Note: The article below really understates the problems...read Triple Cross by Peter Lance. My notes from the book: Book is RE: Ali Mohamed, Ramzi Yousef, others. US knew of 9/11 plot by 1995 via Yousefs laptop captured by phillipines govt. PDB's prior to 9/11 also shows they knew (not exact day). some of perps (the 20 hijackers, and other planners) were in custody multiple times. All released. Mohamed's Commanding Officer at Ft Bragg re: Afghan trip. Release of AliM per hapless FBI agent in CA from Canadian prison. the CA agent was AliM handler and was embrioled in 6 year triple homicide w/ personal links? tie to OKC (terry Nichols-Phill.). tie to TWA 800. 1994 wet test on PAL434. NYC Fire dept accountant secured all blueprints for key NYC buildings including WTC, this was known prior to 9/11. fbi and govt lies to preserve Scarpa investigation and charges against many mafioso. at what point does it cross to criminal negligence or worse? the number of warnings by low and mid level agents numbered hundreds. "wall memo" created after many of these warnings as a convenient hindsight excuse. very key agents, etc. who stopped imp warnings from being heard at imp junctures were promoted with bonus and/or increased salary after 9/11 commission's stonewalling was success. over 1/2 of 9/11 commission from staff of govt agencies being investigated (wolf/hen house). data mine project(Able Danger) prior to 9/11 in 2000 ylds 2.5 TB of data including a link chart with nearly all known conspirators, yet no action even then. on 9/11 there were at least 3 mock war exercises ongoing that day. at least one involved fighters and another involved SATS. including long island planes scrambled instead of OH. Systemic problem to FBI/CIA or worse? admission in private by key FBI figure to author: we are good at criminal, but terrible in defending against terrorism, predictive analysis.
By JUSTIN ROOD and VIC WALTER
May 21, 2008
The FBI is unable to protect the United States from another major attack by al Qaeda or other Middle Eastern extremists, an FBI counterterrorism official says.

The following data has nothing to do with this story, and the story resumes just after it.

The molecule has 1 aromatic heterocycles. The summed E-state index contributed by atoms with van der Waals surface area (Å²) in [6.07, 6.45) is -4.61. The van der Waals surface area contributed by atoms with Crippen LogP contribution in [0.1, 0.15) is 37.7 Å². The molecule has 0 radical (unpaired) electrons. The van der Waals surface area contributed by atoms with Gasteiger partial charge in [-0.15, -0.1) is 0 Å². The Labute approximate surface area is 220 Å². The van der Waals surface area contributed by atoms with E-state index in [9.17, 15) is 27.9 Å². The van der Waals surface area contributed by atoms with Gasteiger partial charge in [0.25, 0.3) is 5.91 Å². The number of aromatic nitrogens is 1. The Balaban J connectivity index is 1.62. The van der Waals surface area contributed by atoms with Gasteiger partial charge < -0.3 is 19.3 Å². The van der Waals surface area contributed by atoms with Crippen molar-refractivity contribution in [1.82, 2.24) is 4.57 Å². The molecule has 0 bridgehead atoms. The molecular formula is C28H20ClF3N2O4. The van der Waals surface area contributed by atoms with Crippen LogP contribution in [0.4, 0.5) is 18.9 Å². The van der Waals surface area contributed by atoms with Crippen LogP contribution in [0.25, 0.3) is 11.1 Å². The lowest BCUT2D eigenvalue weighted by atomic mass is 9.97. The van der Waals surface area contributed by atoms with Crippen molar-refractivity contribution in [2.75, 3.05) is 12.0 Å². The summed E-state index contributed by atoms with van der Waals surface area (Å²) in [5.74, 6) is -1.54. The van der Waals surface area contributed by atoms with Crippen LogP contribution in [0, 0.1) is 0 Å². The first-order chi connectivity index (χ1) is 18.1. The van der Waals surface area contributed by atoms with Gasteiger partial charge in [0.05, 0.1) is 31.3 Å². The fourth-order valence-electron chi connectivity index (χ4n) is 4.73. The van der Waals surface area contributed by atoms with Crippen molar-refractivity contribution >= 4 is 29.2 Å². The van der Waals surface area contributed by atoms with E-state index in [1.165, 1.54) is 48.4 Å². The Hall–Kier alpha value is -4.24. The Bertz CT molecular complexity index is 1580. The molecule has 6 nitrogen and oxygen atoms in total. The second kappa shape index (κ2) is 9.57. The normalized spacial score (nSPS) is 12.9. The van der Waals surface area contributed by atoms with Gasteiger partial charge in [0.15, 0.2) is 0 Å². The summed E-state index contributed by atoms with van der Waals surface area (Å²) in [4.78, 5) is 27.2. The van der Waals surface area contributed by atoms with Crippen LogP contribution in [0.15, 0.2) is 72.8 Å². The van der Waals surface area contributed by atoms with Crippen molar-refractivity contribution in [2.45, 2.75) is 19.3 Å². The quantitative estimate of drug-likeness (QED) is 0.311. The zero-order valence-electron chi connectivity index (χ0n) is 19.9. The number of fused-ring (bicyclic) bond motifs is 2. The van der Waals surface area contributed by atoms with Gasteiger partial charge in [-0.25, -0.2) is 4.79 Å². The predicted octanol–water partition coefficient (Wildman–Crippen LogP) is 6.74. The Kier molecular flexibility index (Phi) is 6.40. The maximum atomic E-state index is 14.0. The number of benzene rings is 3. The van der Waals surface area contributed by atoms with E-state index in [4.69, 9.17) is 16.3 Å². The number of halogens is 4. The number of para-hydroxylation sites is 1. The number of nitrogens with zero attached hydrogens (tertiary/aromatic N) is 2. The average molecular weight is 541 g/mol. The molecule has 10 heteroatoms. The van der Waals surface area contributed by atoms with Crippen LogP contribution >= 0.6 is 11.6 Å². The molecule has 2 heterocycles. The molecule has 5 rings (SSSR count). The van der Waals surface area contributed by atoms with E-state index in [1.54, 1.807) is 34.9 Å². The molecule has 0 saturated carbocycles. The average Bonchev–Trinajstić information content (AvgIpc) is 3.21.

FBI whistle-blower Bassem Youssef, right, addresses the American Library Association meeting in Philadelphia on Jan. 12, 2008. Youssef, a decorated FBI supervisor who was born in Egypt and speaks fluent Arabic, said that jealousy, discrimination and flawed directives hinder the agency's attempts to fight terrorism.
One key problem: In the FBI section dedicated to tracking international terrorists like al Qaeda, close to four out of every 10 supervisory positions are vacant, according to prepared testimony from Bassem Youssef, unit chief for the bureau's Communications Analysis Unit.
As a result, the FBI has recruited managers who have "no experience in counterterrorism and who did not even want to work in these positions," Youssef alleges in material prepared in advance of a congressional hearing this afternoon.
An FBI spokesman Wednesday morning declined to answer questions about Youssef's prepared testimony, noting the bureau was preparing a statement to respond to issues expected to be raised at the hearing.
The bureau's well-publicized troubles hiring and promoting talented foreign language speakers has also crippled its counterterrorism efforts, Youssef warned. FBI managers "rely exclusively on translation services" to understand communications from Middle Eastern terrorist operations, and FBI personnel "continue to make major mistakes" because they lack expertise in Arabic, he said.
As one consequence of these shortcomings, the bureau has "irresponsibl[y]" misidentified threats, Youssef said, adding that he was prepared to testify on the topic.
As another, Youssef said, it has come to depend too heavily on technological solutions, including aggressive electronic surveillance, which has "the potential of undermining American civil liberties."
The bureau said in January it had 46 agents and 285 language analysts who speak at least conversational Arabic.
"We have enough language qualified personnel to do our job, but that doesn't mean we don't want more, and we are continuing our recruiting efforts in this area," spokesman Richard Kolko said then.
Youssef, the FBI's highest-ranking Arab-American agent, is suing the bureau for discrimination, claiming he was passed over for promotions despite his successes and awards, including infiltrating a radical Islamic group whose leader masterminded the 1993 World Trace Center bombing. The FBI has denied his allegations.